Authorities will focus on reducing the demand and supply gap on the roads by issuing more permits to kaali-peelis; aggregators like Ola and Uber may be regulated
The two-day taxi strike that paralysed the city last week has forced the Maharashtra government to consider unfreezing taxi permits for the black-and-yellow (or kaali-peeli) cabs that were put on hold since 1997.
The government wants a level playing field for kaali-peelis, fleet cabs and aggregators. File pic
Senior government officials told mid-day that the government plans to issue a notification this week bringing in a number of regulations for aggregators Ola and Uber, but essentially focusing on reducing the demand-supply gap on the roads by issuing more permits to kaali-peelis.
The transport department had, at last count, issued 54,000 permits for kaali-peeli taxis and phased out another 15,000 that had become obsolete. The state government’s yet-to-be published notification has stressed that the need of the hour is a liberal regime on the issuance of permits, the lack of which has paved the way for private fleet cabs and aggregators.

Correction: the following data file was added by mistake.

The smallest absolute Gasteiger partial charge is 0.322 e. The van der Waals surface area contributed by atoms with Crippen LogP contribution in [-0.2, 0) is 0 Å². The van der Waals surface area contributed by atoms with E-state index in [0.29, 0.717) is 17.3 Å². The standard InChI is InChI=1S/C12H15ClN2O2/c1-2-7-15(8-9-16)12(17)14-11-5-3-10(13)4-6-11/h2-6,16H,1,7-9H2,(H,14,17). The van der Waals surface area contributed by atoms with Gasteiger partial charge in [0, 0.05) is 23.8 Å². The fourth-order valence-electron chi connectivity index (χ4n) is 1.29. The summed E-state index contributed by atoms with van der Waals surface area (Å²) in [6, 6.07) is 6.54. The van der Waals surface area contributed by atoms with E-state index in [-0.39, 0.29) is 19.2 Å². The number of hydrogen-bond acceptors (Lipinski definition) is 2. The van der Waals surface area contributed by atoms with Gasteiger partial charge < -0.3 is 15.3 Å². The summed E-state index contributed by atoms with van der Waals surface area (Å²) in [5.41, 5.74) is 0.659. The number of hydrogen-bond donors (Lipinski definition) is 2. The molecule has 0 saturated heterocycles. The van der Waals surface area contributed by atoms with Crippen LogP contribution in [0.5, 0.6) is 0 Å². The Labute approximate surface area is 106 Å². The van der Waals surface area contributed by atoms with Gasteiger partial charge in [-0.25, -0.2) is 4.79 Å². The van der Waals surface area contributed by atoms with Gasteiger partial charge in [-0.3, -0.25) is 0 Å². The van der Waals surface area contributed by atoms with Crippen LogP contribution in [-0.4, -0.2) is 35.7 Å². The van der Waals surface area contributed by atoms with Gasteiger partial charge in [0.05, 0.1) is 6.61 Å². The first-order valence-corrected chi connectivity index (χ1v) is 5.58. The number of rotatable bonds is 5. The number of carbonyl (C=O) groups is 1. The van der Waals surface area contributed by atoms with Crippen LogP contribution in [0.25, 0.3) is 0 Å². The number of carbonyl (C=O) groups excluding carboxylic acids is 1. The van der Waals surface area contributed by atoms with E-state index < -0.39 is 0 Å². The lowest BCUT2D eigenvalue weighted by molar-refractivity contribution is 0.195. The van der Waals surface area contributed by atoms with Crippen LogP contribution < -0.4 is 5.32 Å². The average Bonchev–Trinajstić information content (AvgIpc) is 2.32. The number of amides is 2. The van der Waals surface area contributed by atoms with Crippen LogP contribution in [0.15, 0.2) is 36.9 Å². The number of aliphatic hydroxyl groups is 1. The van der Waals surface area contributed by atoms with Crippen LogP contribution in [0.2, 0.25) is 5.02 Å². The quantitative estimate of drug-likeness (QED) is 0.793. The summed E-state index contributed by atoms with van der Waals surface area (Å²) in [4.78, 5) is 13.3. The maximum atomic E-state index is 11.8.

The proposal is pending approval from the transport minister. “The Olas and Ubers have come up precisely due to a shortage of the kaali-peeli cabs, the permits for which we had put on freeze many years back. The government is now of the view that while we need to create a level playing field for all, including kaali-peelis, fleet cabs and the aggregators, the demand and supply gap is the root cause of all these problems,” said a senior state official.
The notification has been sent to the transport minister for his approval, but sources declined to comment on the number of permits that would eventually be opened up in the process. “There is no cap we have thought of, we just want to open up the permits and are advocating a laissez-faire market for all kinds of taxis and cabs now,” added the official.
Level playing field
The notification is likely to bring all the taxis services on a par; these could include measures such as either bringing kaali-peelis under an app-based system or even installing GPS in them. For Uber and Ola, the regulation could be to the extent of controlling the fares or giving them permits to ply for point-to-point pick up.
“There are a lot of aspects to these regulations, we are also thinking of geographically restricting private cabs to a certain area, such as only south Mumbai or only suburbs. We could also do away with their permits and bring them under the Motor Vehicles Act,” said the senior official.
Number of permits that have been issued by the transport department for kaali-peeli taxis in the city